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Linux versions


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#1 St_Anger

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Posted 22 May 2005 - 03:16 AM

Hi, i was just wondering what the difference is between all these different types/versions of Linux. Also, what are the names? I know of Mandrake and Redhat, but thats it. Thanks.

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#2 lucent

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Posted 22 May 2005 - 10:08 AM

Hello there, as you you may know linux is an open source project, which means that the source code is freely available to the public. This means that anyone with enough programming knowledge can freely change/edit/modify the actual source code of the Operating System without fear of retribution from the original developers. Unlike say err.... Microsoft's operating systems in which case it is ILLEGAL to reverse engineer and modify core system modules, in other-words what's yours essential remains theirs as far as intellectual property rights go. So imagine thousands/millions of different programmers get hold of the Linux source code, all of these people have different needs of an operating system eg. some just need a web server, some just need a cheap network server and some just want a thin operating system that just has enough features to do one certain job etc. With so many brilliant minds (and some questionable ones) working towards the same goal, to make the operating system do exactly what they want and nothing more there are bound to be many variants. But it would be too hard for one person to produce a single operating system that only meets a certain persons needs then produce another for a different clientele, common interests produce common bonds so programmers band together to produce differing versions to meet differing needs.......horses for courses. Given twenty one years or so the options have become astoundingly numerous especially with the rise of the LIVE versions. Linux has even made an appearance on playstations and mobile phones. Personally i would love to see it ported to an xbox hehe. And all of this was done to make a computer to operate how YOU want not how someone else wants eg. a Billy Box ( a windows machine). Now go out there and make your choice.....but beware odds are you will still need a billy box for compataBILLity. Hehe....cheers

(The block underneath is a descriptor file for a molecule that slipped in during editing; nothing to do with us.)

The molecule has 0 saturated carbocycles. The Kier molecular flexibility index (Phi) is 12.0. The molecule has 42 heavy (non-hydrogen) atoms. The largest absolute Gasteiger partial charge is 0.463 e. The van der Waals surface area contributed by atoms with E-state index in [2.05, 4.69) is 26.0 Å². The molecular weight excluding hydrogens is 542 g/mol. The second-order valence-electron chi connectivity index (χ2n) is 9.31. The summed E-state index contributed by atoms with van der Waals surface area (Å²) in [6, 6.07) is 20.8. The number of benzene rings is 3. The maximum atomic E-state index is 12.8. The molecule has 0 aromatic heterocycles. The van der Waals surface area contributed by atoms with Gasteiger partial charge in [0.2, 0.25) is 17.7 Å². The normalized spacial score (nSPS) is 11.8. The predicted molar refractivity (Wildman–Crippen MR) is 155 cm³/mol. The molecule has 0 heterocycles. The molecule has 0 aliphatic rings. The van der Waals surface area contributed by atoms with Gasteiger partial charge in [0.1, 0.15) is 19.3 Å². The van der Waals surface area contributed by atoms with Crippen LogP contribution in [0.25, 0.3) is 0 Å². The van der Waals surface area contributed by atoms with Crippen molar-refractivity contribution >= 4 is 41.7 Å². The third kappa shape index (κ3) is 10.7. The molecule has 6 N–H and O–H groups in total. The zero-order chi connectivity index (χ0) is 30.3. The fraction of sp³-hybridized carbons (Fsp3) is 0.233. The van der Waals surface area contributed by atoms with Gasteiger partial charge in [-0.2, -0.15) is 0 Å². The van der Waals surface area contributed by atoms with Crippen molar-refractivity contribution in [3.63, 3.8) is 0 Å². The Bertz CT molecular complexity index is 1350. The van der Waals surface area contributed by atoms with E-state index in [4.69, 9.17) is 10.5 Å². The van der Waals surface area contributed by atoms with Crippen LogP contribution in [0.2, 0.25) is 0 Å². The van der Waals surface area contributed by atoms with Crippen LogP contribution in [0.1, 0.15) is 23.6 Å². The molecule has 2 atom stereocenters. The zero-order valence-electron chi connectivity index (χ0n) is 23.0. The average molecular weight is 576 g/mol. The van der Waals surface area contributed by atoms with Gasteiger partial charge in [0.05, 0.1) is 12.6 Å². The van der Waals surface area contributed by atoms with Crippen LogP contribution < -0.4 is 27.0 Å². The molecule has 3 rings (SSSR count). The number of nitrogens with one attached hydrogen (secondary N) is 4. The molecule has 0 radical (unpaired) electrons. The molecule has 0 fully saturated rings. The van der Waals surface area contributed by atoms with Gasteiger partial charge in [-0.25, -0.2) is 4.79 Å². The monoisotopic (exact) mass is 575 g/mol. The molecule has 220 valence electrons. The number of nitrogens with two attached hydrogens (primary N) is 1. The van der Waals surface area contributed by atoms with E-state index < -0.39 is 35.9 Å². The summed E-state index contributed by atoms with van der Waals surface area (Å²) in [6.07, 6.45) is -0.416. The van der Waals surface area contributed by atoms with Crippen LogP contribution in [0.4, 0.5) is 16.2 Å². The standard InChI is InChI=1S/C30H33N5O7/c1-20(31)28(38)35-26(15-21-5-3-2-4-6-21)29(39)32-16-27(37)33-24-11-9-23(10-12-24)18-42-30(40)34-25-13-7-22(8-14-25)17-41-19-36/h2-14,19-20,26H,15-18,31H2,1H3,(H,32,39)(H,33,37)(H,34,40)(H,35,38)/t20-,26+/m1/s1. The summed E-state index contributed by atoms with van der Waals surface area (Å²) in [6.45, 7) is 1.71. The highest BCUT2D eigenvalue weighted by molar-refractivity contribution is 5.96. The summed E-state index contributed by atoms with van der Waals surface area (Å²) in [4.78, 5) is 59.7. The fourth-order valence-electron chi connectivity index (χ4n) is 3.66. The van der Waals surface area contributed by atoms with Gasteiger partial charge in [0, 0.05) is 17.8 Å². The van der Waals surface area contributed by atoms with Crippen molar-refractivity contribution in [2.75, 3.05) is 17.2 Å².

By the way there are too many version of linux to list and some have become commercial now. Do a GOOGLE on linux and you will get the idea, as for the differences well.....same goes. Support the penguin!!

This post so long because i thought it might help others who want to know or are interested in linux.

Edited by lucent, 22 May 2005 - 10:14 AM.

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#3 St_Anger

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Posted 22 May 2005 - 10:29 AM

Thanks for the detailed answer. So you're saying, if i could program (hopefully some day i will be able to), i would be able to get the source codes for a version of Linux, compile it, and then add my own kind of customisation to it?

#4 lucent

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Posted 22 May 2005 - 10:47 AM

Sort of.... start by using a version and then customise the kernal to suit your needs and get a feel for the way it works. Odds are that what you need has already been thought of and implemented by someone else, you may not even need to code a single line yourself just search for what you want, there are literally thousands of modifications and apps that are out there and they are all (mostly) royalty free and the source code is supplied with it free for you to modify to suit your needs. It's up to you and your imagination and your desire to learn and for lack of a better word....tinkle with things.